How stem cells know the right way to make a heart . And what goes wrong when they don’t

The invention of GPS navigation systems has made finding your way around so much easier, providing simple instructions on how to get from point A to point B. Now, a new study shows that our bodies have their own internal navigation system that helps stem cells know where to go, and when, in order to … Continue reading How stem cells know the right way to make a heart . And what goes wrong when they don’t

Stem Cell Roundup: Improving muscle function in muscular dystrophy; Building a better brain; Boosting efficiency in making iPSC’s

Here are the stem cell stories that caught our eye this week. Photos of the week TGIF! We’re so excited that the weekend is here that we are sharing not one but TWO amazing stem cell photos of the week. Photo #1 is borrowed from a blog we wrote earlier this week about a new … Continue reading Stem Cell Roundup: Improving muscle function in muscular dystrophy; Building a better brain; Boosting efficiency in making iPSC’s

CIRM-funded scientists discover a new way to make stem cells using antibodies

Just as learning a new skill takes time to hone, scientific discoveries take time to perfect. Such is the case with induced pluripotent stem cells (iPSCs), the Nobel Prize winning technology that reprograms mature adult cells back into a pluripotent stem cell state. iPSCs are a powerful tool because they can develop into any cell … Continue reading CIRM-funded scientists discover a new way to make stem cells using antibodies

Stem Cell Stories That Caught our Eye: Duchenne muscular dystrophy and short telomeres, motor neurons from skin, and students today, stem cell scientists tomorrow

Short telomeres associated with Duchenne Muscular Dystrophy. Duchenne Muscular Dystrophy (DMD) is a severe muscle wasting disease that typically affects young men. There is no cure for DMD and the average life expectancy is 26. These are troubling facts that scientists at the University of Pennsylvania are hoping to change with their recent findings in … Continue reading Stem Cell Stories That Caught our Eye: Duchenne muscular dystrophy and short telomeres, motor neurons from skin, and students today, stem cell scientists tomorrow

Stem Cell Stories that Caught our Eye: CRISPRing Human Embryos, brain stem cells slow aging & BrainStorm ALS trial joins CIRM Alpha Clinics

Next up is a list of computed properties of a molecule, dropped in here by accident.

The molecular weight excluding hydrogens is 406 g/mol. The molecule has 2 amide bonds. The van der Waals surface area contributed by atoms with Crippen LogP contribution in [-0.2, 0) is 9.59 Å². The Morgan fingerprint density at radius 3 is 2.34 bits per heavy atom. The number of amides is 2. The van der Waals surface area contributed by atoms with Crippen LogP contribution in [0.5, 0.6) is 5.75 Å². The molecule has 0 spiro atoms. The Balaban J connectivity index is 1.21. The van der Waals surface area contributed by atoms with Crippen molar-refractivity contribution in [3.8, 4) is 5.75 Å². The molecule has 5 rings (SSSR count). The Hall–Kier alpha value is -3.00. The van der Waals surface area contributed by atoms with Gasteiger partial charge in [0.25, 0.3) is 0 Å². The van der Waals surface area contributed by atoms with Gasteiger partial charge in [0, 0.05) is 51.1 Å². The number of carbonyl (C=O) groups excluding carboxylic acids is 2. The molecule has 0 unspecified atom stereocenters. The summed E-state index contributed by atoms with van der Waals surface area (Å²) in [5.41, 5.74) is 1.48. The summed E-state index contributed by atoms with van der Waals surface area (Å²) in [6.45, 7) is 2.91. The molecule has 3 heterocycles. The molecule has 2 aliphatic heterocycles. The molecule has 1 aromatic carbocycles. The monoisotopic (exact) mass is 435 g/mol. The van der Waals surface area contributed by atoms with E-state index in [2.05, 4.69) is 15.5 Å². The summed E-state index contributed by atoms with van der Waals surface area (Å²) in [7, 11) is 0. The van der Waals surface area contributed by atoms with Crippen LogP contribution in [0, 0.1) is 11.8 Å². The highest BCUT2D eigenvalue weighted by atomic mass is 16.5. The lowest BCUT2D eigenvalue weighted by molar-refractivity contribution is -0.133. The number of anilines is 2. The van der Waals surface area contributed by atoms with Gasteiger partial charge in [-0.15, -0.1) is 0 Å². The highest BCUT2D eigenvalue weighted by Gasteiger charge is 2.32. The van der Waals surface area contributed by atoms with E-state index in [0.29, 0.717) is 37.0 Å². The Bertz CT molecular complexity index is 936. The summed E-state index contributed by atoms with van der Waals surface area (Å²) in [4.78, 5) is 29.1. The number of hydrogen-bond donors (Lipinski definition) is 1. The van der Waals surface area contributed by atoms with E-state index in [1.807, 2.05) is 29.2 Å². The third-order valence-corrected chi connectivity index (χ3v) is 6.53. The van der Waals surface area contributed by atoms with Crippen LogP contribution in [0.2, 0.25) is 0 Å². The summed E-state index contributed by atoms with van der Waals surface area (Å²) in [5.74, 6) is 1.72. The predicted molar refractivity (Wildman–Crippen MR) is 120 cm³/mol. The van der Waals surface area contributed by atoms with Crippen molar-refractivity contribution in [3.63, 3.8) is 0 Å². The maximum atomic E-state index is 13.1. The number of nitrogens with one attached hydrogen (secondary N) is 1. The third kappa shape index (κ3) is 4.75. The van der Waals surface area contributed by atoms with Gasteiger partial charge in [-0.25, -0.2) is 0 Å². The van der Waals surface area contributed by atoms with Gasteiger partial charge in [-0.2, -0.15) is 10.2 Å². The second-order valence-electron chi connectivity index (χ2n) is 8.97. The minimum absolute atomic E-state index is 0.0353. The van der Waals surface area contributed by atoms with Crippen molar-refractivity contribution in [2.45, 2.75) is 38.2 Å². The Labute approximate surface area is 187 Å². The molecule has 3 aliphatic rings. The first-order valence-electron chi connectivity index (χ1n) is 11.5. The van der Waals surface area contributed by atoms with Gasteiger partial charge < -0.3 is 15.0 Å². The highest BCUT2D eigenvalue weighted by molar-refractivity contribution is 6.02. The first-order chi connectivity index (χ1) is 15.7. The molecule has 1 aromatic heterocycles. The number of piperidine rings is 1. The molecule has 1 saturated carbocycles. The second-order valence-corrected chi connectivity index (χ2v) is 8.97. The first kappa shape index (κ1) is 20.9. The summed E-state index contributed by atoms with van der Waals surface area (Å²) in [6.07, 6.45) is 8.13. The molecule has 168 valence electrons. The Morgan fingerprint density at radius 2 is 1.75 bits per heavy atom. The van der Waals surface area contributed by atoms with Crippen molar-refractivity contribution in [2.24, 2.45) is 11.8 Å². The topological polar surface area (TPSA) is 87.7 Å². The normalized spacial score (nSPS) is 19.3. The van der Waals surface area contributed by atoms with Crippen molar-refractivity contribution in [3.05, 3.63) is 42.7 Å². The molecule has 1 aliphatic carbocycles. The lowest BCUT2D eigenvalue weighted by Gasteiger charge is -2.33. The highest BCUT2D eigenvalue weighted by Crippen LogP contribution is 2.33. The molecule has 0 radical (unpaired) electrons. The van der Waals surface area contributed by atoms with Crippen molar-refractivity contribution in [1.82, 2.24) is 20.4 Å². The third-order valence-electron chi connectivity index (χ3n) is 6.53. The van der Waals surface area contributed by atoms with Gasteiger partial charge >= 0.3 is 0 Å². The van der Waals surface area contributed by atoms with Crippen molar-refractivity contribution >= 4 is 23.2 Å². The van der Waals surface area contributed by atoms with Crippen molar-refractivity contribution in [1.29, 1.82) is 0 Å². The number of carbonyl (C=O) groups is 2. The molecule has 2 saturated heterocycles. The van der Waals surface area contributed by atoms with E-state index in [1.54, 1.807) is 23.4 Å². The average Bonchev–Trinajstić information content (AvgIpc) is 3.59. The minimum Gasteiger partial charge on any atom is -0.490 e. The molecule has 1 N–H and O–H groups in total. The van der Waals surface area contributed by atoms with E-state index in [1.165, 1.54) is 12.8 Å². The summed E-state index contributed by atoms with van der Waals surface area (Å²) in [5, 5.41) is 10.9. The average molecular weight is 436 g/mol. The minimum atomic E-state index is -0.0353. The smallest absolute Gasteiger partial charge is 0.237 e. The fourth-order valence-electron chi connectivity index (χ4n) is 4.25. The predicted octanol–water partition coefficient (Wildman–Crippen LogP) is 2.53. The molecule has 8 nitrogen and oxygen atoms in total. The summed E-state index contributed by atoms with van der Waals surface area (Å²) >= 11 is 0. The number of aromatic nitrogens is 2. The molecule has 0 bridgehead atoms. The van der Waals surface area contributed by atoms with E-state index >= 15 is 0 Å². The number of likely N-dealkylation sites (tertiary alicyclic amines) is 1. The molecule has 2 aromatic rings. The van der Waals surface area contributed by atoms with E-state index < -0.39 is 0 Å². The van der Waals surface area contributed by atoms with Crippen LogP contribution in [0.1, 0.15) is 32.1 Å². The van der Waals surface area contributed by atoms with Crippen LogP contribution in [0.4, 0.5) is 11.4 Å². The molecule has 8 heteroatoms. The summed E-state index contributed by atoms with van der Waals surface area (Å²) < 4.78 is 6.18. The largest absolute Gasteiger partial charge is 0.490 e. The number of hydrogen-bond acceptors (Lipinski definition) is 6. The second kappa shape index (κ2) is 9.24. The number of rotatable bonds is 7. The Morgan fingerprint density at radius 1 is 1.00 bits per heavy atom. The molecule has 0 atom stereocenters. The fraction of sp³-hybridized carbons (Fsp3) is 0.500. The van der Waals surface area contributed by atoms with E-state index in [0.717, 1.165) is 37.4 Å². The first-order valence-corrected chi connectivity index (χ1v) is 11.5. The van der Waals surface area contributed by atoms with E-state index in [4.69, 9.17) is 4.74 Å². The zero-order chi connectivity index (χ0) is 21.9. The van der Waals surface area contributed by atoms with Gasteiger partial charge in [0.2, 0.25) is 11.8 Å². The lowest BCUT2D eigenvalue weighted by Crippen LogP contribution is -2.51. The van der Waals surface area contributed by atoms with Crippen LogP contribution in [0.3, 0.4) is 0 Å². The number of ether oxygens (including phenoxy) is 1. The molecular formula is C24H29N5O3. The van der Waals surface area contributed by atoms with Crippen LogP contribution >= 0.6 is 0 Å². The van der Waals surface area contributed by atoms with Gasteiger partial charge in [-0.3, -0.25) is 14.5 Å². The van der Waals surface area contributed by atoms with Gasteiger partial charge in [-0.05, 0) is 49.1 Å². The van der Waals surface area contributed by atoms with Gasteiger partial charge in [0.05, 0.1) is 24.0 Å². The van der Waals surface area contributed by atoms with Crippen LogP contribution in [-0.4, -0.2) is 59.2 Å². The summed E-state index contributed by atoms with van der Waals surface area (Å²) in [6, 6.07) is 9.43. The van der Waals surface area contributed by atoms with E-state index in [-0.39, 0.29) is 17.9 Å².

Here are the stem cell stories that caught our eye this week. Enjoy! Scientists claim first CRISPR editing of human embryos in the US. Here’s the big story this week. Scientists from Portland, Oregon claim they genetically modified human embryos using the CRISPR/Cas9 gene editing technology. While their results have yet to be published in … Continue reading Stem Cell Stories that Caught our Eye: CRISPRing Human Embryos, brain stem cells slow aging & BrainStorm ALS trial joins CIRM Alpha Clinics

Could the Answer to Treating Parkinson’s Disease Come From Within the Brain?

Sometimes a solution to a disease doesn’t come in the form of a drug or a stem cell therapy, but from within ourselves. Yesterday, scientists from the Karolinska Institutet in Sweden reported an alternative strategy for treating Parkinson’s disease that involves reprogramming specific cells in the brain into the nerve cells killed off by the … Continue reading Could the Answer to Treating Parkinson’s Disease Come From Within the Brain?

Stories that caught our eye: new target for killing leukemia cancer stem cells and stem cell vesicles halt glaucoma

New stem cell target for acute myeloid leukemia (Karen Ring).  A new treatment for acute myeloid leukemia, a type of blood cancer that turns bone marrow stem cells cancerous, could be in the works in the form of a cancer stem cell destroying antibody. Scientists from the NYU Langone Medical Center and the Memorial Sloan … Continue reading Stories that caught our eye: new target for killing leukemia cancer stem cells and stem cell vesicles halt glaucoma

Stem cell stories that caught our eye: heart repair, a culprit in schizophrenia, 3-parent embryos and funding for young scientists

Here are some stem cell stories that caught our eye this past week. Some are groundbreaking science, others are of personal interest to us, and still others are just fun. Chemicals give stem cells heart.  Coaxing stem cells into improving the function of failing hearts has proven quite difficult. Many trials have used a type … Continue reading Stem cell stories that caught our eye: heart repair, a culprit in schizophrenia, 3-parent embryos and funding for young scientists

Circular RNAs: the Mind-Boggling Dark Matter of the Human Genome

We were just a few hours into the 2016 annual meeting of the International Society for Stem Cell Research (ISSCR) yesterday afternoon and my mind was already blown away. Pier Paolo Pandolfi of the Beth Israel Deaconess Medical Center at Harvard, spoke during the first plenary session about circular RNAs, which he dubbed, “the mind-boggling … Continue reading Circular RNAs: the Mind-Boggling Dark Matter of the Human Genome

Stem cell stories that caught our eye: a surprising benefit of fasting, faster way to make iPSCs, unlocking the secret of leukemia cancer cells

Here are some stem cell stories that caught our eye this past week. Some are groundbreaking science, others are of personal interest to us, and still others are just fun. Is fasting the fountain of youth? Among the many insults our bodies endure in old age is a weakened immune system which leaves the elderly … Continue reading Stem cell stories that caught our eye: a surprising benefit of fasting, faster way to make iPSCs, unlocking the secret of leukemia cancer cells